As Americans cope with a hot, humid summer, fall seems inconceivably far away, but football season, cooler weather and — perhaps the biggest sign of fall in U.S. hospitals — the flu season are quickly approaching.

Increasingly, hospitals are requiring their employees to receive vaccinations during these critical months, and the American Hospital Association recently weighed in with support for mandatory patient policies that require either influenza vaccinations or the wearing of protective masks during flu season.

The AHA advisory acknowledges the financial costs of mandating vaccinations for all employees, but focuses on the public health consequences of influenza: an estimated 150,000 hospital admissions and 24,000 deaths each year. According to the report, only half of health care workers are vaccinated each year; hospitals implementing mandatory vaccination policies have been able to push their vaccination rates above 90 percent.

"While the resources needed to implement a mandatory policy are significant, especially in terms of financial and personnel resources, the benefits of protecting vulnerable patients and reducing employee illness and absenteeism far outweigh the costs," the AHA statement reads.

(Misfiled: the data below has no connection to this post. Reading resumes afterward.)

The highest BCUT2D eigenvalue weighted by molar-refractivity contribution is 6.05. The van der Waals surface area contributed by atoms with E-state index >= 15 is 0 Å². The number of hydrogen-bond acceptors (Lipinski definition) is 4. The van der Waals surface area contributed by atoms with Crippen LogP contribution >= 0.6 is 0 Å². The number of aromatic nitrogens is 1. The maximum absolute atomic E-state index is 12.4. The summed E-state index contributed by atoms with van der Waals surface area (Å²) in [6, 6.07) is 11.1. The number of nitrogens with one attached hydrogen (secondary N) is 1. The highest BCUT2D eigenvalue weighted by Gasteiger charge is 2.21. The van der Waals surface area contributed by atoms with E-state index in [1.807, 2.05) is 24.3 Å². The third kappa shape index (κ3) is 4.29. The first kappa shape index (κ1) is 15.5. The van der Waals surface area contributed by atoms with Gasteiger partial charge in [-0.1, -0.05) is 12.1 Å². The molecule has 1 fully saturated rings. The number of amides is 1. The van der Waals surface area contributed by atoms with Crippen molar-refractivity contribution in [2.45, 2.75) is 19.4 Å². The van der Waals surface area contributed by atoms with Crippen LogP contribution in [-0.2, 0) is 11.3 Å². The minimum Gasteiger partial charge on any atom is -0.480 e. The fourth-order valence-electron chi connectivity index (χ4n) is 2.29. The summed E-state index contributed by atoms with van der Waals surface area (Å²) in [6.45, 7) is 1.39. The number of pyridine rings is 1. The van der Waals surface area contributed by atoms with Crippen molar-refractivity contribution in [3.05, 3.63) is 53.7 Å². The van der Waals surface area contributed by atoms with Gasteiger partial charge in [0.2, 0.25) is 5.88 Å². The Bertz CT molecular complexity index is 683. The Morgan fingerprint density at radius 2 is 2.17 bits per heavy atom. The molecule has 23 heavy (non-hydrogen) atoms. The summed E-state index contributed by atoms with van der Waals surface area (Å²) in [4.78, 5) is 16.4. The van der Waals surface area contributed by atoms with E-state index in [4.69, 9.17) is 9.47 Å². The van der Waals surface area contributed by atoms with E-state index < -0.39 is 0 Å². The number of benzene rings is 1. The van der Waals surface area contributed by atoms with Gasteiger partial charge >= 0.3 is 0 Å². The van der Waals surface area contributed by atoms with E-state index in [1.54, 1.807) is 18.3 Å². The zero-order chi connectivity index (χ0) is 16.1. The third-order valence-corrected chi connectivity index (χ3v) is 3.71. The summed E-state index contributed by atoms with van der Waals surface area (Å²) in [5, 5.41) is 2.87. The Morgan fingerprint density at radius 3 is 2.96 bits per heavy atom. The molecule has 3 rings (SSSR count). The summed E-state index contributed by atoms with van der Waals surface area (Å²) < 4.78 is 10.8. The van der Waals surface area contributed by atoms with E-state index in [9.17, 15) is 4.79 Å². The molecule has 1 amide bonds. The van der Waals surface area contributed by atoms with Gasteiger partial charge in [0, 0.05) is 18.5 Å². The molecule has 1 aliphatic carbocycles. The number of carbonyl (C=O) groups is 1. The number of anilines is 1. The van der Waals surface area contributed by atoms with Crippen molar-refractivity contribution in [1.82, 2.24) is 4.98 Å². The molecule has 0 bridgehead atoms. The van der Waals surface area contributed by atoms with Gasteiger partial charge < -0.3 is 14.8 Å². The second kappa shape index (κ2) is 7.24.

Several other organizations, including the American Academy of Pediatrics and the National Patient Safety Foundation, have endorsed mandatory flu vaccination as a condition of employment within health care facilities. The NPSF estimatesthat institutions with mandatory vaccinations can achieve an 88 percent in workforce infection and a 41 percent reduction in flu-related patient mortality.

The Centers for Disease Control has recommended mandatory vaccinations since 1981. The CDC policy states that "health care administrators should consider the level of vaccination coverage among [employees] to be one measure of a patient safety quality program, and consider obtaining signed declinations from personnel who decline influenza vaccination for reasons other than medical contraindications."

Looking for perspective on how individual hospitals have handled this issue, I came across the blog of Rulon Stacey, president and CEO of Poudre Valley Health System in Colorado, who recently expressed support for the new AHA position.

Stacey blogged last year about Poudre Valley's decision to implement a mandatory vaccination policy, generating a vigorous debate on the subject. Poudre Valley's policy remains in effect this year.

For further information, including upcoming conference calls on the subject, visit the AHA's Hospitals in Pursuit of Excellence initiative's Influenza Vaccination page.